In the second example, the employer is a risk of a real loss due to the actions of the employee. However, there is a reasonable accommodation to the problem that will satisfy the regulatory agencies and allow the worker to continue to wear their beard. The work can simply wear an approved beard covering and continue to work. This solution does not place undue strain on the employer, as these devices can be obtained cheaply.

The third example is the most problematic because there is no reasonable accommodation that can be made which would prevent the risk of injury to the employee and financial risk to the employer. In these cases, the employer is more likely to prevail (Bhatia v. Chevron USA, 1984-1985: EEOC v. Heil-Quaker Corp, 1990). When the issues involve safety, rather than aesthetics and preferences, regulatory agencies are less likely to bend, even if the practice is for religious reasons. In the end, the employer is the one with the most to lose, for it is they who must pay the fines. They are the ones that now have violations on their records. They have the final responsibility for making certain that workers follow regulations and operate machinery in a safe fashion. The employee may face disciplinary actions from the employer, or risk their own bodily harm, but the employer bears the brunt of the results of their actions. This example demonstrates how preferences for certain dress or hairstyles could have many forms and levels of severity.

Let us consider another example to illustrate this point. Some religions require their followers to attend worship or other services at prescribed times. Some examples of this type of accommodation are a Jewish person that wants to leave work early on Fridays to attend services (Ontario Consultants on Religious Tolerance, n.d.). Another may be the Muslim that must take certain breaks during their day to pray. Wiccans may want to work on a Christian holiday, but take time off for their own Sabbath (Ontario Consultants on Religious Tolerance, n.d.). There are many circumstances where the employee may ask for religious freedom in their work schedule.

In many cases, reasonable accommodations are able to be made. For instance, there may be the option of flex time. The employee may be able to work overtime during the week in order to make up for the time off. In other cases, they may be able to trade hours with another employee in order to accommodate the schedule. In many of these cases, the employer is required to relent to accommodate religious requirements (Redmond v. GAF Corp, 1978). These issues differ according to the needs of the work environment. In many cases, a compromise can be reached in schedule related issues. However, there are times when the employer will be placed in a difficult circumstance, such as not being able to fulfill a vital duty due to the absence.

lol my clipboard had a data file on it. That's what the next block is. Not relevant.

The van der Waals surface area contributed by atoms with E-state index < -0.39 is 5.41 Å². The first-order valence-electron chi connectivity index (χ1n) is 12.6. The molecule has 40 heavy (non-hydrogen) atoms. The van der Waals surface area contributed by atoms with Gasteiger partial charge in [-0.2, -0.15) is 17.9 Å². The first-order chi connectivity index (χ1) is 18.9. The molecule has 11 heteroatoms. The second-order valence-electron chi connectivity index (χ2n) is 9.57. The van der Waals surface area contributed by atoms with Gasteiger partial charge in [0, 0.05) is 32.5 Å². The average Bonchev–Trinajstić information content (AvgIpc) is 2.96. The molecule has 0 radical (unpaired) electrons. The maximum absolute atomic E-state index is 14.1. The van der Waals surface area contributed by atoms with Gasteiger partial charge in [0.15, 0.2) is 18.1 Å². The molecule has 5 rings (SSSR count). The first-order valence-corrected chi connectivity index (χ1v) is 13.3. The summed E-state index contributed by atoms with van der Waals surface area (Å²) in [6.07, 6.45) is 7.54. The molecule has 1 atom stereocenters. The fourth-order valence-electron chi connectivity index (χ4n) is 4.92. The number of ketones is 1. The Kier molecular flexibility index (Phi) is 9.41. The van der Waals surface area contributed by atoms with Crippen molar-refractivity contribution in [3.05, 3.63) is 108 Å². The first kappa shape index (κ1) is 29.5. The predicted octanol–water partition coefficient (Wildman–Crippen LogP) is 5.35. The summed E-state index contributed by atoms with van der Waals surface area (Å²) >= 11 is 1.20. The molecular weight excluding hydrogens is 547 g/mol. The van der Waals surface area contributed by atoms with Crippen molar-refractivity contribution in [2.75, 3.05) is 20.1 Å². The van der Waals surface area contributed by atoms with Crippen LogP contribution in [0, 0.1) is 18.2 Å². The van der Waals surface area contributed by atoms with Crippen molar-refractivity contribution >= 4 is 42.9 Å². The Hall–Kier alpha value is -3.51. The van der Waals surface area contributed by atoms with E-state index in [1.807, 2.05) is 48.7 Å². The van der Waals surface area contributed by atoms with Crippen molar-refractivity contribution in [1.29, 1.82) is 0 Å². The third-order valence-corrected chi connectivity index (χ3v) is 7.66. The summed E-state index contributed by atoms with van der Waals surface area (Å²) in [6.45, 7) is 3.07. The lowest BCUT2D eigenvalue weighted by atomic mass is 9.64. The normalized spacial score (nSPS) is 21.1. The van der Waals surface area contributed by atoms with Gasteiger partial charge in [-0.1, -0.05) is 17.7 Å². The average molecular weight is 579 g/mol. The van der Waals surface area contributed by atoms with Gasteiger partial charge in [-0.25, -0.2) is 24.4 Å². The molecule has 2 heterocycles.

Shifting the Balance of Power

Under the tenants and principles that govern the United States, every person has a right to practice the religion of their choice without hindrance from any other person or entity. At the same time, employers have the right to conduct business and to make profit. When these two rights come into conflict with one another, the issue often comes down to a balance of power. In cases where a reasonable accommodation can be made, the issue is easily resolved. However, sometimes accommodations can pose a substantial financial risk to the employer. The question that is as yet unanswered, is how far the employee has to go in order to make what is considered a "reasonable " accommodation. It is the definition of the term "reasonable" that poses the greatest problem in this case.

Statutes regarding religion in the workplace clarify religion to mean an organized faith. Therefore, atheists are protected (EEOC v. Townley Manufacturing, 1988). It was determined that membership in a secular organization, such as the Ku Klux Klan was not protected Bellamy v. Mason's Store, 1973). These cases were necessary additions to the law, as they prevented abuse of these rules under the law by allowing secular organization the ability to use the ruse of religion to gain their desires.

If one examines the progression of the laws regarding freedom of religion in the workplace, it becomes apparent that the balance of power has shifted from the worker to the employer and back again. In 1972, Title VII of the Civil Rights Act of 1964 was extended to require all medium and large companies to accommodate the religious needs of their employees. Companies with fewer than 15 employees were exempted from this requirement ((Ontario Consultants on Religious Tolerance, n.d.). There was also a clause… [END OF PREVIEW]